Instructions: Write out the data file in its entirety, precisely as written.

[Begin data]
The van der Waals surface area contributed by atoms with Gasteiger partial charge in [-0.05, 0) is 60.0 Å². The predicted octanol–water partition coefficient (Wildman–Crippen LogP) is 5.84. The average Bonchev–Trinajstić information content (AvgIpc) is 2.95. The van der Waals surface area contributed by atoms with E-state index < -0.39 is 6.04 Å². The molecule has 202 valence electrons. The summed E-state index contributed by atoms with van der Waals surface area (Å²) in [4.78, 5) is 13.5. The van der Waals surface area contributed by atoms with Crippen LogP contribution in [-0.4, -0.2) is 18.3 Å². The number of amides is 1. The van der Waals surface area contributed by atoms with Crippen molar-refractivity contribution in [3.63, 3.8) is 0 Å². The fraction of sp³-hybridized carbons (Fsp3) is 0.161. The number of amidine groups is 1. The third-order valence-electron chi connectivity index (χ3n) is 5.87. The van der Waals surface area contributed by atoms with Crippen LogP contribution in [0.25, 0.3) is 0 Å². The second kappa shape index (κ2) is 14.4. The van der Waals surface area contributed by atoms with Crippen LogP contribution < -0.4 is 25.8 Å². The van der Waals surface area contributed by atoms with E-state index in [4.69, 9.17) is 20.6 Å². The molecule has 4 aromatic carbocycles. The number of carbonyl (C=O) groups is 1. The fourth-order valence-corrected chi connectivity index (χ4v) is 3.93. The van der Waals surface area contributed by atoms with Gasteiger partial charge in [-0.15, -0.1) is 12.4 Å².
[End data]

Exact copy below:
The van der Waals surface area contributed by atoms with Gasteiger partial charge in [-0.05, 0) is 60.0 Å². The predicted octanol–water partition coefficient (Wildman–Crippen LogP) is 5.84. The average Bonchev–Trinajstić information content (AvgIpc) is 2.95. The van der Waals surface area contributed by atoms with E-state index < -0.39 is 6.04 Å². The molecule has 202 valence electrons. The summed E-state index contributed by atoms with van der Waals surface area (Å²) in [4.78, 5) is 13.5. The van der Waals surface area contributed by atoms with Crippen LogP contribution in [-0.4, -0.2) is 18.3 Å². The number of amides is 1. The van der Waals surface area contributed by atoms with Crippen molar-refractivity contribution in [3.63, 3.8) is 0 Å². The fraction of sp³-hybridized carbons (Fsp3) is 0.161. The number of amidine groups is 1. The third-order valence-electron chi connectivity index (χ3n) is 5.87. The van der Waals surface area contributed by atoms with Crippen LogP contribution in [0.25, 0.3) is 0 Å². The second kappa shape index (κ2) is 14.4. The van der Waals surface area contributed by atoms with Crippen LogP contribution < -0.4 is 25.8 Å². The van der Waals surface area contributed by atoms with E-state index in [4.69, 9.17) is 20.6 Å². The molecule has 4 aromatic carbocycles. The number of carbonyl (C=O) groups is 1. The fourth-order valence-corrected chi connectivity index (χ4v) is 3.93. The van der Waals surface area contributed by atoms with Gasteiger partial charge in [-0.15, -0.1) is 12.4 Å².